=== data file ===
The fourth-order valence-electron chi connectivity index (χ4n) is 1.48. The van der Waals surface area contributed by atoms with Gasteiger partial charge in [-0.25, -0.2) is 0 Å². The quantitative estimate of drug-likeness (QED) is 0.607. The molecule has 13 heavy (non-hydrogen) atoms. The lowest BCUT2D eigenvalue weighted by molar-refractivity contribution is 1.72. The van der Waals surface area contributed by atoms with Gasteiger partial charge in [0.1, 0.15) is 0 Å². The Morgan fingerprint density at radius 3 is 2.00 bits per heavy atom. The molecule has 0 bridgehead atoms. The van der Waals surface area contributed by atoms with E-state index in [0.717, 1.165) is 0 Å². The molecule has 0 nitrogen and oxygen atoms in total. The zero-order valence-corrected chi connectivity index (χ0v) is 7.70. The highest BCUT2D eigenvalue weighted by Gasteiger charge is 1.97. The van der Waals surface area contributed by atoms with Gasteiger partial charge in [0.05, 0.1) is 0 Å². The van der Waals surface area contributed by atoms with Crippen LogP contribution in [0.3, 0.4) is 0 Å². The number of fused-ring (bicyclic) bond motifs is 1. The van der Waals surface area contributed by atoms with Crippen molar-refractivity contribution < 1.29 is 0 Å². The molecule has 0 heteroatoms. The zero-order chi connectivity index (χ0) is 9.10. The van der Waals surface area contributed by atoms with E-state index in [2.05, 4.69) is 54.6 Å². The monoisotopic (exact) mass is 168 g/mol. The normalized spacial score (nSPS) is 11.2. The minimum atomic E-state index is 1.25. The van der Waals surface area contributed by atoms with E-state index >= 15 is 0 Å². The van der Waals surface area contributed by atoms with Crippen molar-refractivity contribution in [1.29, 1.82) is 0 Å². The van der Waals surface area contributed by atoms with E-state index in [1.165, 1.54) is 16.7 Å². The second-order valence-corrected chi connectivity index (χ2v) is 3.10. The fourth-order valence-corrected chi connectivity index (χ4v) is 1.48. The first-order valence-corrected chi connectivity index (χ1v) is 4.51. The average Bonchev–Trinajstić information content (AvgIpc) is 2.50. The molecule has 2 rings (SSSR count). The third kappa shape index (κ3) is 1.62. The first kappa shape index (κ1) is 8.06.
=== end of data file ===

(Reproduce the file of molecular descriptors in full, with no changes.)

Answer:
The fourth-order valence-electron chi connectivity index (χ4n) is 1.48. The van der Waals surface area contributed by atoms with Gasteiger partial charge in [-0.25, -0.2) is 0 Å². The quantitative estimate of drug-likeness (QED) is 0.607. The molecule has 13 heavy (non-hydrogen) atoms. The lowest BCUT2D eigenvalue weighted by molar-refractivity contribution is 1.72. The van der Waals surface area contributed by atoms with Gasteiger partial charge in [0.1, 0.15) is 0 Å². The Morgan fingerprint density at radius 3 is 2.00 bits per heavy atom. The molecule has 0 bridgehead atoms. The van der Waals surface area contributed by atoms with E-state index in [0.717, 1.165) is 0 Å². The molecule has 0 nitrogen and oxygen atoms in total. The zero-order valence-corrected chi connectivity index (χ0v) is 7.70. The highest BCUT2D eigenvalue weighted by Gasteiger charge is 1.97. The van der Waals surface area contributed by atoms with Gasteiger partial charge in [0.05, 0.1) is 0 Å². The van der Waals surface area contributed by atoms with Crippen LogP contribution in [0.3, 0.4) is 0 Å². The number of fused-ring (bicyclic) bond motifs is 1. The van der Waals surface area contributed by atoms with Crippen molar-refractivity contribution < 1.29 is 0 Å². The molecule has 0 heteroatoms. The zero-order chi connectivity index (χ0) is 9.10. The van der Waals surface area contributed by atoms with E-state index in [2.05, 4.69) is 54.6 Å². The monoisotopic (exact) mass is 168 g/mol. The normalized spacial score (nSPS) is 11.2. The minimum atomic E-state index is 1.25. The van der Waals surface area contributed by atoms with E-state index >= 15 is 0 Å². The van der Waals surface area contributed by atoms with Crippen molar-refractivity contribution in [1.29, 1.82) is 0 Å². The van der Waals surface area contributed by atoms with E-state index in [1.165, 1.54) is 16.7 Å². The second-order valence-corrected chi connectivity index (χ2v) is 3.10. The fourth-order valence-corrected chi connectivity index (χ4v) is 1.48. The first-order valence-corrected chi connectivity index (χ1v) is 4.51. The average Bonchev–Trinajstić information content (AvgIpc) is 2.50. The molecule has 2 rings (SSSR count). The third kappa shape index (κ3) is 1.62. The first kappa shape index (κ1) is 8.06.